Normal vision is 20/20. I used to work for an ophthalmologist, and I still can't explain what the numbers mean but I do know that the bigger the second number is, the worse your vision. Without correction, my vision is 20/1,000,000,000, I think. Let's just say I'm so vision-challenged without lenses, I could use a bat as a tour guide.
I hear friends raving about corrective surgery for their vision problems, but unless the first patient who had that surgery turns 90 and can still see, I'm a girl happy with contacts.
So I got up this morning, brushed my teeth and then popped open my contacts. Bloop! In goes the first one and I squint at my now double image in the mirror, trying to decide as I do every morning if I would appear skinnier if people viewed me with one eye closed.
Fish the other contact out of it's watery bed. Bloop - in it goes.
And I'm suddenly blind as a bat. I can't see a darn thing. The mirror in front of me is a shiny haze. I look down at the counter and it's a white blur. Hmmmm. I fish the contact back out of my eye, rinse it off and try again.
Again with the blindness.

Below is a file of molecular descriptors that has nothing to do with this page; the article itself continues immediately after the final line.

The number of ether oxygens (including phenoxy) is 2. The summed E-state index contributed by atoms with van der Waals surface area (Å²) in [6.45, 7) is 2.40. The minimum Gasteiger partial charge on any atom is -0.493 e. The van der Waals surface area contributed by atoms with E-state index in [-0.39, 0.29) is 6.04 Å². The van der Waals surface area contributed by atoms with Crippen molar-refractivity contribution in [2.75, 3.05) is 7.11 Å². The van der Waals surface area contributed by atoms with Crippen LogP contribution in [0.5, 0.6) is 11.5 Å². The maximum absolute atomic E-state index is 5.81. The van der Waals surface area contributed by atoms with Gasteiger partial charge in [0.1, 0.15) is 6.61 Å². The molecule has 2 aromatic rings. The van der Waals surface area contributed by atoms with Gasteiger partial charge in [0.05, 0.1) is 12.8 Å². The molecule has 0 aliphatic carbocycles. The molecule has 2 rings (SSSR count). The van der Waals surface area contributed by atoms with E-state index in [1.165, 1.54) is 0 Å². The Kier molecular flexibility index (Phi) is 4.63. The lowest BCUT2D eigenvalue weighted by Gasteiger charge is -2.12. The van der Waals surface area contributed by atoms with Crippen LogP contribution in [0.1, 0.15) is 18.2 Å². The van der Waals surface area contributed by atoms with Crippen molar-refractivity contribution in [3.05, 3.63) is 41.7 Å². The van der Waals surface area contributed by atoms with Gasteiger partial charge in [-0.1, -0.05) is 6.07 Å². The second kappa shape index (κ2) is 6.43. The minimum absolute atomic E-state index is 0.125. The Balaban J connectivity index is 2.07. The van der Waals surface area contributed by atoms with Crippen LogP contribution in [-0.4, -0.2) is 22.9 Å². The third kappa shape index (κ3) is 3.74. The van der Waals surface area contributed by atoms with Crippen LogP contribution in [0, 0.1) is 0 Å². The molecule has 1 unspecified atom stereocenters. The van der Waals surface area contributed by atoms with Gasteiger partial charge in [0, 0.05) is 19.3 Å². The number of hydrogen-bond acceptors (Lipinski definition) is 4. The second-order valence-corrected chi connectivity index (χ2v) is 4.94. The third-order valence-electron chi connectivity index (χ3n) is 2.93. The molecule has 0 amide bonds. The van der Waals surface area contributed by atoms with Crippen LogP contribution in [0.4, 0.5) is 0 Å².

Pop it out ("debloop?") and this time scrub it in the palm of my hand with some lens solution. Rinse it off.
Blind as a bat.
What the. . . . !?!??!
Fish the little bugger out of my eye yet again and hold it up to the light, closing my unadorned eye so my vision-full eye can see if there's - oh, I don't know - say, a dog hair on the lens. Or an eyelash. Or an oil slick - anything that would explain why having it in my eye makes me as blind as Mr. Magoo.
Nothing - just a shiny little saucer waiting to land somewhere.
So I rinse it off, put it back on the end of my finger and. . . hey, wait a minute. . . I stare at my finger with the oh-so-clean contact lens waiting patiently on the end of it and think back over the last few minutes.
Brush teeth. Check.
Wash hands. Check.
Unscrew cap with "R" on it, scoop out lens, put it on my right finger, pop in eye. Check.
Unscrew cap with "L" on it - that's the lens I've got now - put it on my. . . . oh crap.
I suddenly realize I've just spent the last 10 minutes putting both my right and left contact lenses in the same eye.
Some days, I am embarrassed to be in the same room with me.